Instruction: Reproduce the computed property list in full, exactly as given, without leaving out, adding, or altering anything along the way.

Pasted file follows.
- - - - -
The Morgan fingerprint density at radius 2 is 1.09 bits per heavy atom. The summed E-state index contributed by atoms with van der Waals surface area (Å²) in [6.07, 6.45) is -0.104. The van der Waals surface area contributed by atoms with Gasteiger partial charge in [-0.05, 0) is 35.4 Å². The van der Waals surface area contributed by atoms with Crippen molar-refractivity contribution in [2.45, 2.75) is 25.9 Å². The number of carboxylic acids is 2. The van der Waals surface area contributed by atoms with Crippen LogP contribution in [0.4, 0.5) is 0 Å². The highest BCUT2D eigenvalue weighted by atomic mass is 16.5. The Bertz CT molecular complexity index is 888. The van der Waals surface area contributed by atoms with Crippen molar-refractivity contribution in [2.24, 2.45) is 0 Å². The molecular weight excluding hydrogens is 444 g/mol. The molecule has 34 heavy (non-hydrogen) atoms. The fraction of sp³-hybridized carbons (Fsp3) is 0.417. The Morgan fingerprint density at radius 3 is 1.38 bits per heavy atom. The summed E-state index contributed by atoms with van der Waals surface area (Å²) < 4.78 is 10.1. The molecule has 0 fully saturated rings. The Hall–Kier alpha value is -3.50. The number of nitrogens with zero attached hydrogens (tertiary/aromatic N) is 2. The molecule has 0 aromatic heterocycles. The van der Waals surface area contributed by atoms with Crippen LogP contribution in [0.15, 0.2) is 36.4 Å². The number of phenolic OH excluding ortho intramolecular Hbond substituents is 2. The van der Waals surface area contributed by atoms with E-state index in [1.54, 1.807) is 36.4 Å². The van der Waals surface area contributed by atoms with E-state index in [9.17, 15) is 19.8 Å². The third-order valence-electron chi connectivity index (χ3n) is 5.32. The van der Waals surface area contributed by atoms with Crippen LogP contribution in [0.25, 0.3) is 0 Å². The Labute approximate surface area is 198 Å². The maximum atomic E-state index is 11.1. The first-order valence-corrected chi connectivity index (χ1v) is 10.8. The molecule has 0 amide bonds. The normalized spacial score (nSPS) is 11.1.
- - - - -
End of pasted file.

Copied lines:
The Morgan fingerprint density at radius 2 is 1.09 bits per heavy atom. The summed E-state index contributed by atoms with van der Waals surface area (Å²) in [6.07, 6.45) is -0.104. The van der Waals surface area contributed by atoms with Gasteiger partial charge in [-0.05, 0) is 35.4 Å². The van der Waals surface area contributed by atoms with Crippen molar-refractivity contribution in [2.45, 2.75) is 25.9 Å². The number of carboxylic acids is 2. The van der Waals surface area contributed by atoms with Crippen LogP contribution in [0.4, 0.5) is 0 Å². The highest BCUT2D eigenvalue weighted by atomic mass is 16.5. The Bertz CT molecular complexity index is 888. The van der Waals surface area contributed by atoms with Crippen molar-refractivity contribution in [2.24, 2.45) is 0 Å². The molecular weight excluding hydrogens is 444 g/mol. The molecule has 34 heavy (non-hydrogen) atoms. The fraction of sp³-hybridized carbons (Fsp3) is 0.417. The Morgan fingerprint density at radius 3 is 1.38 bits per heavy atom. The summed E-state index contributed by atoms with van der Waals surface area (Å²) < 4.78 is 10.1. The molecule has 0 fully saturated rings. The Hall–Kier alpha value is -3.50. The number of nitrogens with zero attached hydrogens (tertiary/aromatic N) is 2. The molecule has 0 aromatic heterocycles. The van der Waals surface area contributed by atoms with Crippen LogP contribution in [0.15, 0.2) is 36.4 Å². The number of phenolic OH excluding ortho intramolecular Hbond substituents is 2. The van der Waals surface area contributed by atoms with E-state index in [1.54, 1.807) is 36.4 Å². The van der Waals surface area contributed by atoms with E-state index in [9.17, 15) is 19.8 Å². The third-order valence-electron chi connectivity index (χ3n) is 5.32. The van der Waals surface area contributed by atoms with Crippen LogP contribution in [0.25, 0.3) is 0 Å². The Labute approximate surface area is 198 Å². The maximum atomic E-state index is 11.1. The first-order valence-corrected chi connectivity index (χ1v) is 10.8. The molecule has 0 amide bonds. The normalized spacial score (nSPS) is 11.1.